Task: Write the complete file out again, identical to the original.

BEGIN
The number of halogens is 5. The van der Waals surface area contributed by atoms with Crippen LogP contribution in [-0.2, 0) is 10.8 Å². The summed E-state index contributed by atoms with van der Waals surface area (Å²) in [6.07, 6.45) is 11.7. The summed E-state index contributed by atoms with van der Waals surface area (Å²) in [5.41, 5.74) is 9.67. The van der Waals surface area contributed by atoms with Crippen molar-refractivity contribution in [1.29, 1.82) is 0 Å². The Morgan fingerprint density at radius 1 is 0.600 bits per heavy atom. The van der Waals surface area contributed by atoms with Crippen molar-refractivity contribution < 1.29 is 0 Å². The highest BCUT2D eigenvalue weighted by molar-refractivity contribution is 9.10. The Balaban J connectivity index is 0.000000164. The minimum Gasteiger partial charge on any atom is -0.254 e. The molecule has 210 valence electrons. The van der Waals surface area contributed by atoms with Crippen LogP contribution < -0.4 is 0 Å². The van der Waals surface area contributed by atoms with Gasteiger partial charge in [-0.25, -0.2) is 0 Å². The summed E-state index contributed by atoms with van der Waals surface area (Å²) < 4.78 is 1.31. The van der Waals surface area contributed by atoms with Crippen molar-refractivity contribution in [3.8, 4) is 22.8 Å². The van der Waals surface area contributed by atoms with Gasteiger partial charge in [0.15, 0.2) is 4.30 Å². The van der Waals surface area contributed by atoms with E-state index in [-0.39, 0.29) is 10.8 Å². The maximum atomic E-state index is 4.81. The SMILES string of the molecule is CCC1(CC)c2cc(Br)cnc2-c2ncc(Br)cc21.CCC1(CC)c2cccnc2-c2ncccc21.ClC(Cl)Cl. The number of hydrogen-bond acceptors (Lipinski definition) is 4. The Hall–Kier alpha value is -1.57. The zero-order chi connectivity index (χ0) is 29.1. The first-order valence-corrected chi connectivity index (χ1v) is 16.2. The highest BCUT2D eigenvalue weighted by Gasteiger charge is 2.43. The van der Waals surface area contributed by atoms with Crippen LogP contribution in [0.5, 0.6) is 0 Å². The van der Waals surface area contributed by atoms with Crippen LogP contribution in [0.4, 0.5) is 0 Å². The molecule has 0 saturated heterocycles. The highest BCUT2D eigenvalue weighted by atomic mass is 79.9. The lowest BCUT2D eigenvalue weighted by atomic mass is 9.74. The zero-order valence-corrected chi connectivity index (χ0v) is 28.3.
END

The number of halogens is 5. The van der Waals surface area contributed by atoms with Crippen LogP contribution in [-0.2, 0) is 10.8 Å². The summed E-state index contributed by atoms with van der Waals surface area (Å²) in [6.07, 6.45) is 11.7. The summed E-state index contributed by atoms with van der Waals surface area (Å²) in [5.41, 5.74) is 9.67. The van der Waals surface area contributed by atoms with Crippen molar-refractivity contribution in [1.29, 1.82) is 0 Å². The Morgan fingerprint density at radius 1 is 0.600 bits per heavy atom. The van der Waals surface area contributed by atoms with Crippen molar-refractivity contribution < 1.29 is 0 Å². The highest BCUT2D eigenvalue weighted by molar-refractivity contribution is 9.10. The Balaban J connectivity index is 0.000000164. The minimum Gasteiger partial charge on any atom is -0.254 e. The molecule has 210 valence electrons. The van der Waals surface area contributed by atoms with Crippen LogP contribution < -0.4 is 0 Å². The van der Waals surface area contributed by atoms with Gasteiger partial charge in [-0.25, -0.2) is 0 Å². The summed E-state index contributed by atoms with van der Waals surface area (Å²) < 4.78 is 1.31. The van der Waals surface area contributed by atoms with Crippen molar-refractivity contribution in [3.8, 4) is 22.8 Å². The van der Waals surface area contributed by atoms with Gasteiger partial charge in [0.15, 0.2) is 4.30 Å². The van der Waals surface area contributed by atoms with E-state index in [-0.39, 0.29) is 10.8 Å². The maximum atomic E-state index is 4.81. The SMILES string of the molecule is CCC1(CC)c2cc(Br)cnc2-c2ncc(Br)cc21.CCC1(CC)c2cccnc2-c2ncccc21.ClC(Cl)Cl. The number of hydrogen-bond acceptors (Lipinski definition) is 4. The Hall–Kier alpha value is -1.57. The zero-order chi connectivity index (χ0) is 29.1. The first-order valence-corrected chi connectivity index (χ1v) is 16.2. The highest BCUT2D eigenvalue weighted by Gasteiger charge is 2.43. The van der Waals surface area contributed by atoms with Crippen LogP contribution in [0.5, 0.6) is 0 Å². The van der Waals surface area contributed by atoms with Crippen LogP contribution in [0.4, 0.5) is 0 Å². The molecule has 0 saturated heterocycles. The highest BCUT2D eigenvalue weighted by atomic mass is 79.9. The lowest BCUT2D eigenvalue weighted by atomic mass is 9.74. The zero-order valence-corrected chi connectivity index (χ0v) is 28.3.